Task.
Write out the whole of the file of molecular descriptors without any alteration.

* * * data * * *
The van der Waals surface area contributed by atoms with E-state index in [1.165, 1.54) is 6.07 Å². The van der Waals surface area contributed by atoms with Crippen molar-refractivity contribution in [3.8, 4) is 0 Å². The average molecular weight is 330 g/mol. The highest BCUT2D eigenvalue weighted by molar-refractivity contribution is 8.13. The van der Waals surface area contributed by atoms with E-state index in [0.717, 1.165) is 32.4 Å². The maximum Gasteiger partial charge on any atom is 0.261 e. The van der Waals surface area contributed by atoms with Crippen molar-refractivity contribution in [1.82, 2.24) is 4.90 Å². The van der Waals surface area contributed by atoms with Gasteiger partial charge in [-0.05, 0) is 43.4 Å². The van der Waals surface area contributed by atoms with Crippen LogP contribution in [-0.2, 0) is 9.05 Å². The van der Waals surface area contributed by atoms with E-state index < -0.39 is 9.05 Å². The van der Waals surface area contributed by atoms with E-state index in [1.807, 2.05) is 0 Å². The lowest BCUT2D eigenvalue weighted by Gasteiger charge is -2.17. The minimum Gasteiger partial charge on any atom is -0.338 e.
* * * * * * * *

The van der Waals surface area contributed by atoms with E-state index in [1.165, 1.54) is 6.07 Å². The van der Waals surface area contributed by atoms with Crippen molar-refractivity contribution in [3.8, 4) is 0 Å². The average molecular weight is 330 g/mol. The highest BCUT2D eigenvalue weighted by molar-refractivity contribution is 8.13. The van der Waals surface area contributed by atoms with E-state index in [0.717, 1.165) is 32.4 Å². The maximum Gasteiger partial charge on any atom is 0.261 e. The van der Waals surface area contributed by atoms with Crippen molar-refractivity contribution in [1.82, 2.24) is 4.90 Å². The van der Waals surface area contributed by atoms with Gasteiger partial charge in [-0.05, 0) is 43.4 Å². The van der Waals surface area contributed by atoms with Crippen LogP contribution in [-0.2, 0) is 9.05 Å². The van der Waals surface area contributed by atoms with E-state index < -0.39 is 9.05 Å². The van der Waals surface area contributed by atoms with E-state index in [1.807, 2.05) is 0 Å². The lowest BCUT2D eigenvalue weighted by Gasteiger charge is -2.17. The minimum Gasteiger partial charge on any atom is -0.338 e.